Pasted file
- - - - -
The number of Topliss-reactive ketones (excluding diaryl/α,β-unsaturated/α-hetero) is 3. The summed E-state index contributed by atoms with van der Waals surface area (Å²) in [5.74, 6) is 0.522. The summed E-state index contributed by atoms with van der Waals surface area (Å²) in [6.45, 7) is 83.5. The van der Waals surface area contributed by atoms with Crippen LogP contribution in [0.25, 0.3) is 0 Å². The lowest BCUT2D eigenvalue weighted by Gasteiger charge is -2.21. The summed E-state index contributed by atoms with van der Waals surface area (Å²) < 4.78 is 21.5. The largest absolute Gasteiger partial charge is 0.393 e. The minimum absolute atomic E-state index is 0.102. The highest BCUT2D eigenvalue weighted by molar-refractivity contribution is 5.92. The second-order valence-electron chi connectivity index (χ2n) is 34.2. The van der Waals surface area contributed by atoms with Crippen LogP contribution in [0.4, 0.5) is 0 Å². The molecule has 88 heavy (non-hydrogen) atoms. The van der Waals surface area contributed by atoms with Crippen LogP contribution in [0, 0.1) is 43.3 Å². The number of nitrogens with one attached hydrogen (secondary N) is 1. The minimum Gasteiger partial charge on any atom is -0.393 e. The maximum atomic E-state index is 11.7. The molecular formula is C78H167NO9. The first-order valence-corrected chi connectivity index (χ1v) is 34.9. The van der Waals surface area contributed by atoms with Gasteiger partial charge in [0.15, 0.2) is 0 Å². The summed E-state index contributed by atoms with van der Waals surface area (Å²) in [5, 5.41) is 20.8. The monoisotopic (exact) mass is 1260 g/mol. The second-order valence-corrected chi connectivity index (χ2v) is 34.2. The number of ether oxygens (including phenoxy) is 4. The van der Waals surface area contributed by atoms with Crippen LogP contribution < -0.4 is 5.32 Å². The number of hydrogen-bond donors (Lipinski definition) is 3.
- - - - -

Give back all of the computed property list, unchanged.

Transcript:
The number of Topliss-reactive ketones (excluding diaryl/α,β-unsaturated/α-hetero) is 3. The summed E-state index contributed by atoms with van der Waals surface area (Å²) in [5.74, 6) is 0.522. The summed E-state index contributed by atoms with van der Waals surface area (Å²) in [6.45, 7) is 83.5. The van der Waals surface area contributed by atoms with Crippen LogP contribution in [0.25, 0.3) is 0 Å². The lowest BCUT2D eigenvalue weighted by Gasteiger charge is -2.21. The summed E-state index contributed by atoms with van der Waals surface area (Å²) < 4.78 is 21.5. The largest absolute Gasteiger partial charge is 0.393 e. The minimum absolute atomic E-state index is 0.102. The highest BCUT2D eigenvalue weighted by molar-refractivity contribution is 5.92. The second-order valence-electron chi connectivity index (χ2n) is 34.2. The van der Waals surface area contributed by atoms with Crippen LogP contribution in [0.4, 0.5) is 0 Å². The molecule has 88 heavy (non-hydrogen) atoms. The van der Waals surface area contributed by atoms with Crippen LogP contribution in [0, 0.1) is 43.3 Å². The number of nitrogens with one attached hydrogen (secondary N) is 1. The minimum Gasteiger partial charge on any atom is -0.393 e. The maximum atomic E-state index is 11.7. The molecular formula is C78H167NO9. The first-order valence-corrected chi connectivity index (χ1v) is 34.9. The van der Waals surface area contributed by atoms with Gasteiger partial charge in [0.15, 0.2) is 0 Å². The summed E-state index contributed by atoms with van der Waals surface area (Å²) in [5, 5.41) is 20.8. The monoisotopic (exact) mass is 1260 g/mol. The second-order valence-corrected chi connectivity index (χ2v) is 34.2. The number of ether oxygens (including phenoxy) is 4. The van der Waals surface area contributed by atoms with Crippen LogP contribution < -0.4 is 5.32 Å². The number of hydrogen-bond donors (Lipinski definition) is 3.